Sometimes data we store or retrieve in an application can have little or no order. We may have to rearrange the data to correctly process it or efficiently use it. Over the years, computer scientists have created many sorting algorithms to organize data.
In this article we'll have a look at popular sorting algorithms, understand how they work and code them in Python. We'll also compare how quickly they sort items in a list.
For simplicity, algorithm implementations would be sorting lists of numbers in ascending order. Of course, you're free to adapt them to your needs
If you'd like to learn about a specific algorithm, you can jump to it here:
This simple sorting algorithm iterates over a list, comparing elements in pairs and swapping them until the larger elements "bubble up" to the end of the list, and the smaller elements stay at the "bottom".
We begin by comparing the first two elements of the list. If the first element is larger than the second element, we swap them. If they are already in order we leave them as is. We then move to the next pair of elements, compare their values and swap as necessary. This process continues to the last pair of items in the list.
Upon reaching the end of the list, it repeats this process for every item. Though, this is highly inefficient. What if only a single swap needs to be made in the array? Why would we still iterate though it n^2 times, even though it's already sorted?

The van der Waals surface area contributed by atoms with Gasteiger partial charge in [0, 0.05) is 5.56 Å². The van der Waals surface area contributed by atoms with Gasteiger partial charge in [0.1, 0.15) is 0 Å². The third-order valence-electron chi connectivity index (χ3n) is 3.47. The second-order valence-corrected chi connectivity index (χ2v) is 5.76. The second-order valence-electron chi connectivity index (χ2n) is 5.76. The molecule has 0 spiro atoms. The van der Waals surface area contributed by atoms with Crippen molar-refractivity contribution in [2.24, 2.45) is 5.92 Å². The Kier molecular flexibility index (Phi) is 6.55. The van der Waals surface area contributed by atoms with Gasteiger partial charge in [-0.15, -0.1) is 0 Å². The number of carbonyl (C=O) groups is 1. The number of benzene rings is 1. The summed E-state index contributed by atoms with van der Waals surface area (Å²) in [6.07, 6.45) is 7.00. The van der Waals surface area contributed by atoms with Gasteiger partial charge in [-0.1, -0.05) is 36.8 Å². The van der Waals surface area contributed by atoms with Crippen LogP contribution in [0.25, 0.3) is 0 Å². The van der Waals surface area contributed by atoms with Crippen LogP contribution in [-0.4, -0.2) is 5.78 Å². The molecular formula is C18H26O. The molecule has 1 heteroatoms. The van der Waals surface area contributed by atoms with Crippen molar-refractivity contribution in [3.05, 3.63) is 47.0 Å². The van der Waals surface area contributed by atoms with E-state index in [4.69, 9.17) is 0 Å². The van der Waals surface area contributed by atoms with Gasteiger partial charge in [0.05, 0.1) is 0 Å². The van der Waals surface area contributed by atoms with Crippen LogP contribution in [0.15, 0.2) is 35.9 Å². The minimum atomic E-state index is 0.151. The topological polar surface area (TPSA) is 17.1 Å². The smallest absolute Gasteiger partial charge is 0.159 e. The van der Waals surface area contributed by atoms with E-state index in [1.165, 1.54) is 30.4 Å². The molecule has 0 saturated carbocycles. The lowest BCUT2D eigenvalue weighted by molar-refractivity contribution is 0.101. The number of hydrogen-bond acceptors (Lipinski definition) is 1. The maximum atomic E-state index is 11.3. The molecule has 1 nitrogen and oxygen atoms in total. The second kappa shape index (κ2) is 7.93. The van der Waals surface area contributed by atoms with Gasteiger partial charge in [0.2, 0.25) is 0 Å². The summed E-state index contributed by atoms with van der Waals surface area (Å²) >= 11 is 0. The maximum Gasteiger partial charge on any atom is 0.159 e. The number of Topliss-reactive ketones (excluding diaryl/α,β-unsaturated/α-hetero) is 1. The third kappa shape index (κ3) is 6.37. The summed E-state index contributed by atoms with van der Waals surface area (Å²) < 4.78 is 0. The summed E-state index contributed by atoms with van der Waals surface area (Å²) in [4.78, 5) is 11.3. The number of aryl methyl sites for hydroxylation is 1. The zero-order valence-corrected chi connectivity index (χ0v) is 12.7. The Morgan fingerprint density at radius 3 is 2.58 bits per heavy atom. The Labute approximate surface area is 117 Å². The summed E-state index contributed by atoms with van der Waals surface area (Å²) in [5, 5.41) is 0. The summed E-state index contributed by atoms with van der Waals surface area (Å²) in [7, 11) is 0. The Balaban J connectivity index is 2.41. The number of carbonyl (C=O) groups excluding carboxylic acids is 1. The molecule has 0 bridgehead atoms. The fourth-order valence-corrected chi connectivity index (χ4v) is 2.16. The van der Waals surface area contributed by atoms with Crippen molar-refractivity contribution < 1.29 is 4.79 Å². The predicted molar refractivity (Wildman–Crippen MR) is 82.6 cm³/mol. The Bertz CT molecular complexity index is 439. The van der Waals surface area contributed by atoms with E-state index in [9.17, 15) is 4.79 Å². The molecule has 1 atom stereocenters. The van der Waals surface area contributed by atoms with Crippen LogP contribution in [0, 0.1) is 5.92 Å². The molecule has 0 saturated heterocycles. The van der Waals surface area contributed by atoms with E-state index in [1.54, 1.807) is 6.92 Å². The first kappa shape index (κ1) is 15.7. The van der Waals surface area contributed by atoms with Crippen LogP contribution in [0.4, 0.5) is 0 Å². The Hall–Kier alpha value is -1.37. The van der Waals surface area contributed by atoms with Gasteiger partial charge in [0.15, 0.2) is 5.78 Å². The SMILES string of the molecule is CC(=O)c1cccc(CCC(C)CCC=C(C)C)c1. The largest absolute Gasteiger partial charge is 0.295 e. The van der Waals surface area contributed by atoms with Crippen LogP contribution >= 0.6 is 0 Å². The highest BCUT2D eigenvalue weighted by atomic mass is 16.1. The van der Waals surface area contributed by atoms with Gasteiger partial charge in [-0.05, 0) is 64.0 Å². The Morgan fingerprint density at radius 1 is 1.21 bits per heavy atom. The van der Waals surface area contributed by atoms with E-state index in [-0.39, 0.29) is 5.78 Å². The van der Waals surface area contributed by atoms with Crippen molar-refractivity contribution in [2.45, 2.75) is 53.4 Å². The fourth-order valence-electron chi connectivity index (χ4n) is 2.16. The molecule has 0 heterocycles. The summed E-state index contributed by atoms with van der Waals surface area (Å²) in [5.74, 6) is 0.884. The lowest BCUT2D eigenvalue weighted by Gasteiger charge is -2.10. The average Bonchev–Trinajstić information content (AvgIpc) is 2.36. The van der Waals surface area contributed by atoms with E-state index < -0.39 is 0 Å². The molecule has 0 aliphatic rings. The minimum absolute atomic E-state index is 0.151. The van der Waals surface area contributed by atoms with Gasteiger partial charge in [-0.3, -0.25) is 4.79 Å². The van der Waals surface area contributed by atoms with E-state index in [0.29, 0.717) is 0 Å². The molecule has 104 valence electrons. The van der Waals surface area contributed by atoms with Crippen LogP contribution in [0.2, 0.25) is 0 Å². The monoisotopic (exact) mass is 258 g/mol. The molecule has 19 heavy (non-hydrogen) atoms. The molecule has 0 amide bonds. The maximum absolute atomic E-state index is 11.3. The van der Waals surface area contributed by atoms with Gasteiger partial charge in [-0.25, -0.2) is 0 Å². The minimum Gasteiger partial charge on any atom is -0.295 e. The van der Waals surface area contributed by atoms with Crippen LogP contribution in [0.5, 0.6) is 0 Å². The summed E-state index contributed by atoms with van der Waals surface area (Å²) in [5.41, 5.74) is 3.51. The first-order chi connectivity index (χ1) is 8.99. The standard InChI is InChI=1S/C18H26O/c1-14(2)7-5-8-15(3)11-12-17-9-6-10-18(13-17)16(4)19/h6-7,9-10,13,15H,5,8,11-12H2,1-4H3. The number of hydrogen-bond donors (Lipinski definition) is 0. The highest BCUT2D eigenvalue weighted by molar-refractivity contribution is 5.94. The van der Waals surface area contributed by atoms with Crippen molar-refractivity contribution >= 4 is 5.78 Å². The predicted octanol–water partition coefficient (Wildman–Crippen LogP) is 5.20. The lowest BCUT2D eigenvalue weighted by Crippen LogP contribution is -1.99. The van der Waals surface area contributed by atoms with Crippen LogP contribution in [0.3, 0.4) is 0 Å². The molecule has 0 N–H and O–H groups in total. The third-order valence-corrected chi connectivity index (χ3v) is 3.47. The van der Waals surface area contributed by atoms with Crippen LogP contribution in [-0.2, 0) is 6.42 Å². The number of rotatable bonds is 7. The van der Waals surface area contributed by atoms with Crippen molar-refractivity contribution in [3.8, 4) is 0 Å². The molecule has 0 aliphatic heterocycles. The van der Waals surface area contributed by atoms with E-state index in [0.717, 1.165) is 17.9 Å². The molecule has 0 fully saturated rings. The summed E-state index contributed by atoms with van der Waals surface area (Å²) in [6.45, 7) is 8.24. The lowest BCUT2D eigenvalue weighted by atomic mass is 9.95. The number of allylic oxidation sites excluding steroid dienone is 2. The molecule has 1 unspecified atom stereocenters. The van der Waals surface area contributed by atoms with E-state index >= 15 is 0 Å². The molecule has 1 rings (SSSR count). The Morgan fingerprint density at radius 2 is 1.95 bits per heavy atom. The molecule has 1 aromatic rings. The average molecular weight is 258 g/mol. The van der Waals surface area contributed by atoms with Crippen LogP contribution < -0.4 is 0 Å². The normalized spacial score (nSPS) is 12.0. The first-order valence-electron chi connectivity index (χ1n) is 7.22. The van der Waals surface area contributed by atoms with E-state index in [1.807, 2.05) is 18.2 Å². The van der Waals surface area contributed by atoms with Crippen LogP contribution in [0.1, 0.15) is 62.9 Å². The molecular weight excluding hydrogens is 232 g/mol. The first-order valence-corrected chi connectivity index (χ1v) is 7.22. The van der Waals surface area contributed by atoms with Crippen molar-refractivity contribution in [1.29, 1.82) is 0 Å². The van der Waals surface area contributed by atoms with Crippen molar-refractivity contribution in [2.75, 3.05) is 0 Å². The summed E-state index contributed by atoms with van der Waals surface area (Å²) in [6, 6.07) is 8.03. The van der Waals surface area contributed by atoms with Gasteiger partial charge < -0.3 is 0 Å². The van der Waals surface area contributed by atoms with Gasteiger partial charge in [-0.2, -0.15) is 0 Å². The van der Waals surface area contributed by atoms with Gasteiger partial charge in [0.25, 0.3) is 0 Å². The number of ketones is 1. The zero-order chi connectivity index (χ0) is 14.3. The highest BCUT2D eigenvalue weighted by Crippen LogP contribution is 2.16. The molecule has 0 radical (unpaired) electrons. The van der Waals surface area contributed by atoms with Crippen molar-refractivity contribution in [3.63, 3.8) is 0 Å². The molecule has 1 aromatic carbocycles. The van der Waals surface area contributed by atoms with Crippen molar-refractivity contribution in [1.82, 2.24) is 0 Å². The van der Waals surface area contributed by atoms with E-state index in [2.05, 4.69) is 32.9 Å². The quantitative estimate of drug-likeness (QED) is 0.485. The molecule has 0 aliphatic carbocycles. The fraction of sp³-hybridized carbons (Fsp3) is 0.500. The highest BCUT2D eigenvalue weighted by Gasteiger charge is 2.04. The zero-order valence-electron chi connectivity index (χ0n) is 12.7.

Obviously, to optimize the algorithm, we need to stop it when it's finished sorting.
How would we know that we're finished sorting? If the items were in order then we would not have to swap items. So, whenever we swap values we set a flag to
True to repeat sorting process. If no swaps occurred, the flag would remain
False and the algorithm would stop.
With the optimization, we can implement the bubble sort in Python as follows:
def bubble_sort(nums): # We set swapped to True so the loop looks runs at least once swapped = True while swapped: swapped = False for i in range(len(nums) - 1): if nums[i] > nums[i + 1]: # Swap the elements nums[i], nums[i + 1] = nums[i + 1], nums[i] # Set the flag to True so we'll loop again swapped = True # Verify it works random_list_of_nums = [5, 2, 1, 8, 4] bubble_sort(random_list_of_nums) print(random_list_of_nums)
The algorithm runs in a
while loop, only breaking when no items are swapped. We set
True in the beginning to ensure that the algorithm runs at least once.
Bubble Sort's time complexity, in the worst case scenario (when the list is in reverse) is O(n^2).
This algorithm segments the list into two parts: sorted and unsorted. We continuously remove the smallest element of the unsorted segment of the list and append it to the sorted segment.
In practice, we don't need to create a new list for the sorted elements, what we do is treat the leftmost part of the list as the sorted segment. We then search the entire list for the smallest element, and swap it with the first element.
Now we know that the first element of the list is sorted, we get the smallest element of the remaining items and swap it with the second element. This iterates until the last item of the list is remaining element to be examined.
def selection_sort(nums): # This value of i corresponds to how many values were sorted for i in range(len(nums)): # We assume that the first item of the unsorted segment is the smallest lowest_value_index = i # This loop iterates over the unsorted items for j in range(i + 1, len(nums)): if nums[j] < nums[lowest_value_index]: lowest_value_index = j # Swap values of the lowest unsorted element with the first unsorted # element nums[i], nums[lowest_value_index] = nums[lowest_value_index], nums[i] # Verify it works random_list_of_nums = [12, 8, 3, 20, 11] selection_sort(random_list_of_nums) print(random_list_of_nums)
We see that as
i increases, we need to need to check less items.